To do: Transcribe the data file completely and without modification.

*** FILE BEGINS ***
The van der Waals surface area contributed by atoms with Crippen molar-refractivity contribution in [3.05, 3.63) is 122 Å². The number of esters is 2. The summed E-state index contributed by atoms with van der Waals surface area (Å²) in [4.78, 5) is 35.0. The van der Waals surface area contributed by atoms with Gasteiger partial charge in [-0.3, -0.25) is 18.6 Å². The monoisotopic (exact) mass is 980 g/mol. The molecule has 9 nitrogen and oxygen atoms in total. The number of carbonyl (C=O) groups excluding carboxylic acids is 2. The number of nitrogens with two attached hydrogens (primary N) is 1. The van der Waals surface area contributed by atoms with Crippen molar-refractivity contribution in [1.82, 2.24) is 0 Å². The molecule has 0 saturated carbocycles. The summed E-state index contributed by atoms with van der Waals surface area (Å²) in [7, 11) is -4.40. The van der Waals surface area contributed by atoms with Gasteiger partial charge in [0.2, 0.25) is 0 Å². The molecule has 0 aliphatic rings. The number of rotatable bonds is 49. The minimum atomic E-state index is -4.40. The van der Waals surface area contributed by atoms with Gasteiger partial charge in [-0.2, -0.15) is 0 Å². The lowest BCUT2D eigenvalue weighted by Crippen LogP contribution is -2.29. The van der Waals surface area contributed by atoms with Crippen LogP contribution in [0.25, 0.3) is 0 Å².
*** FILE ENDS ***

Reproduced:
The van der Waals surface area contributed by atoms with Crippen molar-refractivity contribution in [3.05, 3.63) is 122 Å². The number of esters is 2. The summed E-state index contributed by atoms with van der Waals surface area (Å²) in [4.78, 5) is 35.0. The van der Waals surface area contributed by atoms with Gasteiger partial charge in [-0.3, -0.25) is 18.6 Å². The monoisotopic (exact) mass is 980 g/mol. The molecule has 9 nitrogen and oxygen atoms in total. The number of carbonyl (C=O) groups excluding carboxylic acids is 2. The number of nitrogens with two attached hydrogens (primary N) is 1. The van der Waals surface area contributed by atoms with Crippen molar-refractivity contribution in [1.82, 2.24) is 0 Å². The molecule has 0 saturated carbocycles. The summed E-state index contributed by atoms with van der Waals surface area (Å²) in [7, 11) is -4.40. The van der Waals surface area contributed by atoms with Gasteiger partial charge in [0.2, 0.25) is 0 Å². The molecule has 0 aliphatic rings. The number of rotatable bonds is 49. The minimum atomic E-state index is -4.40. The van der Waals surface area contributed by atoms with Gasteiger partial charge in [-0.2, -0.15) is 0 Å². The lowest BCUT2D eigenvalue weighted by Crippen LogP contribution is -2.29. The van der Waals surface area contributed by atoms with Crippen LogP contribution in [0.25, 0.3) is 0 Å².